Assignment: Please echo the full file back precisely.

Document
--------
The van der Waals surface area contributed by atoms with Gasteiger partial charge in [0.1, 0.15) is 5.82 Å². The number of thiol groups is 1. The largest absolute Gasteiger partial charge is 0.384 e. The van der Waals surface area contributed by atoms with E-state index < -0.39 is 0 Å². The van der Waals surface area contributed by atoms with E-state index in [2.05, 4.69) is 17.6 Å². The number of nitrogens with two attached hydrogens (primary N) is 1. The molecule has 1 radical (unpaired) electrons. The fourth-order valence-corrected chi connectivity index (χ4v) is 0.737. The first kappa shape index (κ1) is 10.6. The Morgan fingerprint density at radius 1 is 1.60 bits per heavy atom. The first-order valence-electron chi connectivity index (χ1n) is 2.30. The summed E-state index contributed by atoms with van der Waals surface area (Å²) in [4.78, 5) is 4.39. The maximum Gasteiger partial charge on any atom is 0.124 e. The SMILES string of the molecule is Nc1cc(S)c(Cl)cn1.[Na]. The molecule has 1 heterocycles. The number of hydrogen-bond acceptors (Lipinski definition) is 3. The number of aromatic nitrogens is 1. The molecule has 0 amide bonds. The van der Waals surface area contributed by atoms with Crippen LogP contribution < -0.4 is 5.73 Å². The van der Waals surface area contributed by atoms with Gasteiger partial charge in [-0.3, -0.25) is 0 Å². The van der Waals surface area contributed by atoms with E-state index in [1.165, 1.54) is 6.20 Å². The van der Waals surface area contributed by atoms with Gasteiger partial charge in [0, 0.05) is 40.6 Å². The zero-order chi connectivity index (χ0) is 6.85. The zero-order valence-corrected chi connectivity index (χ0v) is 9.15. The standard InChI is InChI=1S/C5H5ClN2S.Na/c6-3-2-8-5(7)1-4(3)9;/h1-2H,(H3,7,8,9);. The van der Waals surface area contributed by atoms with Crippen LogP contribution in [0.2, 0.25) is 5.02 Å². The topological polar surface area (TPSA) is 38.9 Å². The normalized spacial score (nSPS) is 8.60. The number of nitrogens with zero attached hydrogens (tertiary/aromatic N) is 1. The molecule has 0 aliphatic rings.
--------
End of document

The van der Waals surface area contributed by atoms with Gasteiger partial charge in [0.1, 0.15) is 5.82 Å². The number of thiol groups is 1. The largest absolute Gasteiger partial charge is 0.384 e. The van der Waals surface area contributed by atoms with E-state index < -0.39 is 0 Å². The van der Waals surface area contributed by atoms with E-state index in [2.05, 4.69) is 17.6 Å². The number of nitrogens with two attached hydrogens (primary N) is 1. The molecule has 1 radical (unpaired) electrons. The fourth-order valence-corrected chi connectivity index (χ4v) is 0.737. The first kappa shape index (κ1) is 10.6. The Morgan fingerprint density at radius 1 is 1.60 bits per heavy atom. The first-order valence-electron chi connectivity index (χ1n) is 2.30. The summed E-state index contributed by atoms with van der Waals surface area (Å²) in [4.78, 5) is 4.39. The maximum Gasteiger partial charge on any atom is 0.124 e. The SMILES string of the molecule is Nc1cc(S)c(Cl)cn1.[Na]. The molecule has 1 heterocycles. The number of hydrogen-bond acceptors (Lipinski definition) is 3. The number of aromatic nitrogens is 1. The molecule has 0 amide bonds. The van der Waals surface area contributed by atoms with Crippen LogP contribution < -0.4 is 5.73 Å². The van der Waals surface area contributed by atoms with Gasteiger partial charge in [-0.3, -0.25) is 0 Å². The van der Waals surface area contributed by atoms with E-state index in [1.165, 1.54) is 6.20 Å². The van der Waals surface area contributed by atoms with Gasteiger partial charge in [0, 0.05) is 40.6 Å². The zero-order chi connectivity index (χ0) is 6.85. The zero-order valence-corrected chi connectivity index (χ0v) is 9.15. The standard InChI is InChI=1S/C5H5ClN2S.Na/c6-3-2-8-5(7)1-4(3)9;/h1-2H,(H3,7,8,9);. The van der Waals surface area contributed by atoms with Crippen LogP contribution in [0.2, 0.25) is 5.02 Å². The topological polar surface area (TPSA) is 38.9 Å². The normalized spacial score (nSPS) is 8.60. The number of nitrogens with zero attached hydrogens (tertiary/aromatic N) is 1. The molecule has 0 aliphatic rings.